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Fallen - Based on a true story (almost)

A group of young guys had gathered around a lifeless body on the road. A minivan had just hit a girl and sped off. The girl bounced on the road and rolled around once and came to a stop. The rest of the girls on the street scattered. A couple of guys came to check on the girl. A crowd gathered and collected what little valuables she had left with her.

A girl saw it all from her second floor window on Sheil road, Liverpool. Natalie was aware of the hazards of what she used to do. She knew the roads were dangerous, especially at night. But then, day or night - she was never truly safe. Her escape was only in heroin. She did not dare to build a world of her own by her own means. She tried before. It never worked out. So she had transferred the responsibility to what society calls ‘substance’. Heroin gave her a cushion, her sleep and let her keep her sanity. Or so she used to think.

Natalie was alone. Her addiction was not. It came with dependence, depression, homelessness and rejection. Her longtime pillar of support, her boyfriend eventually got too tired of her selling herself for a couple of pounds of heroin. He was not the one to abandon her though. Nat herself was too ashamed of ‘dragging’ him down. Will used to come down in the afternoon after work occasionally to see her, but Nat was barely capable of seeing her sober anyway. But everytime she met him, she wanted to get better. Even though she would never accept that openly. Even to herself.

But this day was different. She was able to stay off crack for almost two months straight. For someone who needed a shot or two every four to six hours, this was an achievement. This change had been gradual. Over the past three months she had been going to support group discussions that helped her get in touch with people who (for a change) did not judge her. She had motive. Just a couple of months back she had seen her self test pregnancy stick turn blue.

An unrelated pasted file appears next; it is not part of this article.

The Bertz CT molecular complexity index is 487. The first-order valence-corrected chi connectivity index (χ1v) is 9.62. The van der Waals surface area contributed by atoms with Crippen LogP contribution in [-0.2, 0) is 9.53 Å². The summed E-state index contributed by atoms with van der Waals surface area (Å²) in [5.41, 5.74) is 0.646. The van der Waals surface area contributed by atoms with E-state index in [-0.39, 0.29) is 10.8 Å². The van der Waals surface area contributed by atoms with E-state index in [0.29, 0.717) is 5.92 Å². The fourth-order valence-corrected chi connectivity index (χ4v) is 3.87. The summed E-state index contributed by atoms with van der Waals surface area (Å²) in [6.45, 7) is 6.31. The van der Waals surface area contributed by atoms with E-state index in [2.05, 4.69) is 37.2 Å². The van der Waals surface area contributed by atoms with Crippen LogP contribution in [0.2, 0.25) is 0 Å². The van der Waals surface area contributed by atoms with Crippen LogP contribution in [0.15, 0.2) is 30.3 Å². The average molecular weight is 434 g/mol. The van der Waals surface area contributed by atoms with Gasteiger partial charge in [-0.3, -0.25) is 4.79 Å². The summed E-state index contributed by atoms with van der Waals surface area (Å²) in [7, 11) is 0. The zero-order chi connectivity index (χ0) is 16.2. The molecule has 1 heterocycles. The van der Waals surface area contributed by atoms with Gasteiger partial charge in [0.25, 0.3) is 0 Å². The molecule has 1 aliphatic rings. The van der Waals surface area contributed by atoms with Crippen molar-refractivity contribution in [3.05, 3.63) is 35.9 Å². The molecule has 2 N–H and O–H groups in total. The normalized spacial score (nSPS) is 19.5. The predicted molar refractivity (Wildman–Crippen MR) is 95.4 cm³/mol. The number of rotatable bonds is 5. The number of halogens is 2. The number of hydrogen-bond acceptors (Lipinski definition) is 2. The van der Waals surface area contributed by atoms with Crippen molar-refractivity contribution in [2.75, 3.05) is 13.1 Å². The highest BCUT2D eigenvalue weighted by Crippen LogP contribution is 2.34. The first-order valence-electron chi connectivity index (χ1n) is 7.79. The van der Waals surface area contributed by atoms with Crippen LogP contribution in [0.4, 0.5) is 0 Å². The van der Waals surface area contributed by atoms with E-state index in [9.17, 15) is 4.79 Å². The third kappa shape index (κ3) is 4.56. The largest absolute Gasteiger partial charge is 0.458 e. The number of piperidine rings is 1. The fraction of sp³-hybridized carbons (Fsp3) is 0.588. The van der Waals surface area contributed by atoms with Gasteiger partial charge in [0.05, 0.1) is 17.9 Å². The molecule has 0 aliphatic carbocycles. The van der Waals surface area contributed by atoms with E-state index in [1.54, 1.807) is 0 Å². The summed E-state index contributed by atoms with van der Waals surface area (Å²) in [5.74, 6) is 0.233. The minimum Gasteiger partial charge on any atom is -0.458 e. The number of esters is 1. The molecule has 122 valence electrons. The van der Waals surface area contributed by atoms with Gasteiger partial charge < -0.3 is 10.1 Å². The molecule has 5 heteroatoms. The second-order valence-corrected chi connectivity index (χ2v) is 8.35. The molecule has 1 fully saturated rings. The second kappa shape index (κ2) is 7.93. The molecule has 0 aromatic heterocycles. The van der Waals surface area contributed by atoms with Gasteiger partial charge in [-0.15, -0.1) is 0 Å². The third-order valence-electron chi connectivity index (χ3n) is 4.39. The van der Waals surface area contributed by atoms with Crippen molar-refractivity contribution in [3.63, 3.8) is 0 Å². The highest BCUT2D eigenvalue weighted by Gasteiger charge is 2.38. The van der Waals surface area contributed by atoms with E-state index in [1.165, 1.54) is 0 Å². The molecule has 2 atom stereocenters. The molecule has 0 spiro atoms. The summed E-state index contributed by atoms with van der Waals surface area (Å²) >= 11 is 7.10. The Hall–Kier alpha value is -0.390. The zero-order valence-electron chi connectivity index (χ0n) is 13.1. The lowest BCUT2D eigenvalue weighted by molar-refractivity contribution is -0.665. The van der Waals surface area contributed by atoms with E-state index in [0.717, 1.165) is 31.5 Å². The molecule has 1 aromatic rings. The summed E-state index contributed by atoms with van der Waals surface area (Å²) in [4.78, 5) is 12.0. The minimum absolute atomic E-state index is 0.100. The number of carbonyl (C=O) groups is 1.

There had been a show on girls like her in the past. The local area got some bad press but some organizations did come forward. The politicians did what they do best. Talk big. But Nat stayed on track. She was close to 3 months clean now.

As part of her outreach and rehab program, she was supposed to stick to a strict regimen. Not of drugs, but lifestyle changes which included her staying away from the old neighborhood. But this was Monday. Every Monday evening the Doctors without Borders teams would come and give free medicines to people in need. For Natalie, without any medical insurance, they were almost the only hope. State medical services were beyond her reach - and there was a chance her would be born child might be taken away from her too. The doctors came every Monday but were meticulously punctual. If she was to get her prenatal vitamins and supplements she would have to hurry. They never gave more than a week’s supply. Girls like her were considered high risk. There were instances where even these drugs were sold to score a hit.

So she ran. 

The local gurudwara where she used to get her meals was about a mile and a half away. But she had made it. It was just about nine and she dashed across the pavement and turned right over to Sheil road. She heard a couple of screams nearby. This was not uncommon. She could see the medical van just about 30 yards away. They were on time, as usual. She was panting. As she was crossing the pavement over the right, she came right in front of high beam headlights of a fast moving minivan. 

The BBC followed up the story the next evening. It was about a burglary gone bad and a dead junkie. No names were mentioned. Such cases were rife in the area and investigations were a rarity. After about a month, the unclaimed body of the girl was exhumed and the case closed.

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